Abstract

One hundred nineteen wells drilled in the Mesozoic structural play of western Sverdrup Basin resulted in one of the technically most successful Canadian petroleum exploration efforts discovering 19 major petroleum fields, including 8 crude oil and 25 natural gas pools. The total original in-place reserve of 294 × 106 m3 crude oil and 500 × 109 m3 natural gas at standard conditions is about equivalent to 10% and 23%, respectively, of the remaining national reserves of conventional crude oil and natural gas. Using and comparing both discovery process and volumetric petroleum assessment methods the petroleum resource can be confidently estimated to be between 540 × 106 m3 and 882 × 106 m3 original in-place crude oil, and 1242 × 109 m3 to 1423 × 109 m3 original in-place natural gas at standard conditions. The total resource is expected to occur in approximately 93 fields, containing about 25 crude oil pools and 117 natural gas pools larger than or equal to the smallest oil and gas pools discovered. Both exploration data and resource assessment results suggest that the largest natural gas pools were found efficiently, and that 9 of the 17 largest gas pools are now discovered. The two largest natural gas pools are believed to have been discovered in the Drake and Hecla fields. There remain undiscovered 17 or 18 natural gas pools larger than or equal to 10 × 109 m3. In contrast, oil pools, of which no significant discoveries were made during the first nine years of exploration, appear to have been found inefficiently, if not randomly. Although five of the ten largest crude oil pools have been discovered, there remain undiscovered between 7 and 9 crude oil pools expected to have individual resources greater than or equal to 10 × 106 m3.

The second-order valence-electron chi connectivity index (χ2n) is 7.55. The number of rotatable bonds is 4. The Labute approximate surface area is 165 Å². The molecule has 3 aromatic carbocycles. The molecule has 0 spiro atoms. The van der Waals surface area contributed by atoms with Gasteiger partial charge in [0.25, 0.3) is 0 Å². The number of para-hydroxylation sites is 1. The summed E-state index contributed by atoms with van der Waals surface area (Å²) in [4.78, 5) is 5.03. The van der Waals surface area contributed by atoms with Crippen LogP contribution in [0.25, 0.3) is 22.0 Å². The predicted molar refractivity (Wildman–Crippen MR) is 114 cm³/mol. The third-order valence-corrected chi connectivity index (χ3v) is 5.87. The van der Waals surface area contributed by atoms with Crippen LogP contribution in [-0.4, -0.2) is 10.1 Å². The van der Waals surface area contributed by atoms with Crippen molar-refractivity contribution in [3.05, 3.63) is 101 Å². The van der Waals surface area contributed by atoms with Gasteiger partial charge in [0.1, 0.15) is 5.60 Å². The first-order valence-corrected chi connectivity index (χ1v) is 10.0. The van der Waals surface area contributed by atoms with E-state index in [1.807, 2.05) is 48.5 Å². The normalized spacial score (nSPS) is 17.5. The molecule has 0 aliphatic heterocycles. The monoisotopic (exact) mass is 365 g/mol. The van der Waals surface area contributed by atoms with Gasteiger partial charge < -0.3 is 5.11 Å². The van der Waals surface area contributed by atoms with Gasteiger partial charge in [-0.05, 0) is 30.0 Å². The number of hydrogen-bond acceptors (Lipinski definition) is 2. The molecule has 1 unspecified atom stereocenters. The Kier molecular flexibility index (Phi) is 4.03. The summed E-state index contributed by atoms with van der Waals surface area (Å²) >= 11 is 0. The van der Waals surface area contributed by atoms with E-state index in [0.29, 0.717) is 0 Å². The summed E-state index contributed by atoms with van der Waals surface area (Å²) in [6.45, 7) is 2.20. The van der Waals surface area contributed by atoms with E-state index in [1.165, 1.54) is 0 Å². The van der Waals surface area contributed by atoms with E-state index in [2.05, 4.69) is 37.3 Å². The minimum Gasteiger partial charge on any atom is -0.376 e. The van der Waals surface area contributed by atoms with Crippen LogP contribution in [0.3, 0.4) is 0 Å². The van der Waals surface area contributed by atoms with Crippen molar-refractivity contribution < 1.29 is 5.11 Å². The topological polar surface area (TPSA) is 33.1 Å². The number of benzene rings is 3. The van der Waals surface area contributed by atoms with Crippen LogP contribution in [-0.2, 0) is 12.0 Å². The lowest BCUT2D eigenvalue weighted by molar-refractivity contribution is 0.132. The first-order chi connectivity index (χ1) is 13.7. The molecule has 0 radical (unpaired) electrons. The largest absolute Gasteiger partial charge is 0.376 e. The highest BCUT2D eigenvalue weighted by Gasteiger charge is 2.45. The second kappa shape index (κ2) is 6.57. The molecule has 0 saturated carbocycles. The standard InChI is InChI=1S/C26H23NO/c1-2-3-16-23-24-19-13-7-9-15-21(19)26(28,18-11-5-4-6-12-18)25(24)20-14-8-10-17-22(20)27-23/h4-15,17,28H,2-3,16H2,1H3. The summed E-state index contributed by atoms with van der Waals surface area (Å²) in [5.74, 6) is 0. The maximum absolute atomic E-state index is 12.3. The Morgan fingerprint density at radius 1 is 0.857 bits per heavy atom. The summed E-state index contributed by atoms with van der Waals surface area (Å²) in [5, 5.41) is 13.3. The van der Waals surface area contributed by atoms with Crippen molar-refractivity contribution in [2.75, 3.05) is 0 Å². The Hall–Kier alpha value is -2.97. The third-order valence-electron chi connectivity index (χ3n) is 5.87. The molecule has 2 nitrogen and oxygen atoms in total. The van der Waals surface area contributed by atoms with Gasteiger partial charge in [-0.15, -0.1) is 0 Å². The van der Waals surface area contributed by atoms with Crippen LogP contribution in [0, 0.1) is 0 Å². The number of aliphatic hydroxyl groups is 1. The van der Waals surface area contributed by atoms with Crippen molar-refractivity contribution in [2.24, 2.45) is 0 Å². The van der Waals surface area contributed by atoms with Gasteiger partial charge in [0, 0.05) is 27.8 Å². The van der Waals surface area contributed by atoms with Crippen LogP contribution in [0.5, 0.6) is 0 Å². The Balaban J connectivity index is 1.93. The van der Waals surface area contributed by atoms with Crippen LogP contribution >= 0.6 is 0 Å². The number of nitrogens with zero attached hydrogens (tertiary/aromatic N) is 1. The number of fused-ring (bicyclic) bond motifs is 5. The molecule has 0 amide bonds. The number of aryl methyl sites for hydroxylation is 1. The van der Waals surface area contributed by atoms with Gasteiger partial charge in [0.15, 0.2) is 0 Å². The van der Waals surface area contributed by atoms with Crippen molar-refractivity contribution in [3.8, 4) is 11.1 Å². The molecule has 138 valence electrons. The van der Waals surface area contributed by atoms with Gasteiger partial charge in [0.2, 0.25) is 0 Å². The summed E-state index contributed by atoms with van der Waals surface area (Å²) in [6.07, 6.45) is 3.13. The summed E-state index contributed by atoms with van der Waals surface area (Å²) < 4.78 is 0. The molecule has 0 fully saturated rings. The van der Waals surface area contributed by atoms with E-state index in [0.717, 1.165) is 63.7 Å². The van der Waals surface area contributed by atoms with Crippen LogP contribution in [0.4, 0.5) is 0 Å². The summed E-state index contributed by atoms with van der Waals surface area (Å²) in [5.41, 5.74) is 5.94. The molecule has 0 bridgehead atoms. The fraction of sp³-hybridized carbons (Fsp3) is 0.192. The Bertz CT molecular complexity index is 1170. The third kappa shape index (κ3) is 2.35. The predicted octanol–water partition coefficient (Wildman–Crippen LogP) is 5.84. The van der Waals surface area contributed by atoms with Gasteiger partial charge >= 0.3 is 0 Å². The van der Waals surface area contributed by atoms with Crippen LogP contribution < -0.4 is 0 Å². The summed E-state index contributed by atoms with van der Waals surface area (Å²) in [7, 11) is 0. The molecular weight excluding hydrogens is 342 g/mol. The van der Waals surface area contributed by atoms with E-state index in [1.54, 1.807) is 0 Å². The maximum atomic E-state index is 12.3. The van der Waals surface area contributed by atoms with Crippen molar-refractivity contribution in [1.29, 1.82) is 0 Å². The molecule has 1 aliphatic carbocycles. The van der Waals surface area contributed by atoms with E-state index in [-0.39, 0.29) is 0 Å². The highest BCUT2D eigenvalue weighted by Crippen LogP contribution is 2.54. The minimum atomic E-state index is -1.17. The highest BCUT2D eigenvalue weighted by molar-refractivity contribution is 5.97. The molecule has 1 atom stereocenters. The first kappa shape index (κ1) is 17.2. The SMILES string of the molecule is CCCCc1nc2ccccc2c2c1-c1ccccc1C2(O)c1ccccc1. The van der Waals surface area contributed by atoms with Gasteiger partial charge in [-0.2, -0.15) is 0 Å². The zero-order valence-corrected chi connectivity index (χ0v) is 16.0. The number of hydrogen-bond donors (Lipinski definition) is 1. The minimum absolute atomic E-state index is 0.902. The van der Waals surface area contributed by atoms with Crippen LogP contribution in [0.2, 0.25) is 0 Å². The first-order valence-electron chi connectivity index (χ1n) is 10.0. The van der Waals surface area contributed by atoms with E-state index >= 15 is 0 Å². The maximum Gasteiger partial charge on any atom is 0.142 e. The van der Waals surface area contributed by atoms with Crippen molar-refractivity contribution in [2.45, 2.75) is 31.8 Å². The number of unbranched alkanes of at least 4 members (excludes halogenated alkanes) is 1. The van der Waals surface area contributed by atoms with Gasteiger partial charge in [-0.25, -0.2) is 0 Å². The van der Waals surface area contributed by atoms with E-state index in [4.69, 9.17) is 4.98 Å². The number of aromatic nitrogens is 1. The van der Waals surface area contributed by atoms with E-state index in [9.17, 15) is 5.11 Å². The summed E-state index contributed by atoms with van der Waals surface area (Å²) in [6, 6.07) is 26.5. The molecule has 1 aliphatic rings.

Among these is an undiscovered oil pool predicted to be greater than or equal to 100 × 106 m3, similar in size to the largest discovered crude oil pool at Cisco in the Awingak Formation. The ability to compare discovery process and volumetric methods of assessment increases confidence in these results, while illustrating the relative merits of each technique. The Geo-anchored discovery process model analyzes oil and gas pools simultaneous while it independently and objectively estimates numbers of accumulations, without reference to subjective exploratory risk evaluations or efficiencies of geophysical prospecting. This suggests that similar assessments could be improved by:

  • the use of the Multivariate Discovery Process Model to obtain unbiased distributions of reservoir volumetric parameters,

  • the simultaneous estimation of oil and gas pools numbers using the Geo-anchored method, and

  • the validation of assessments by comparing the predictions of different methods.

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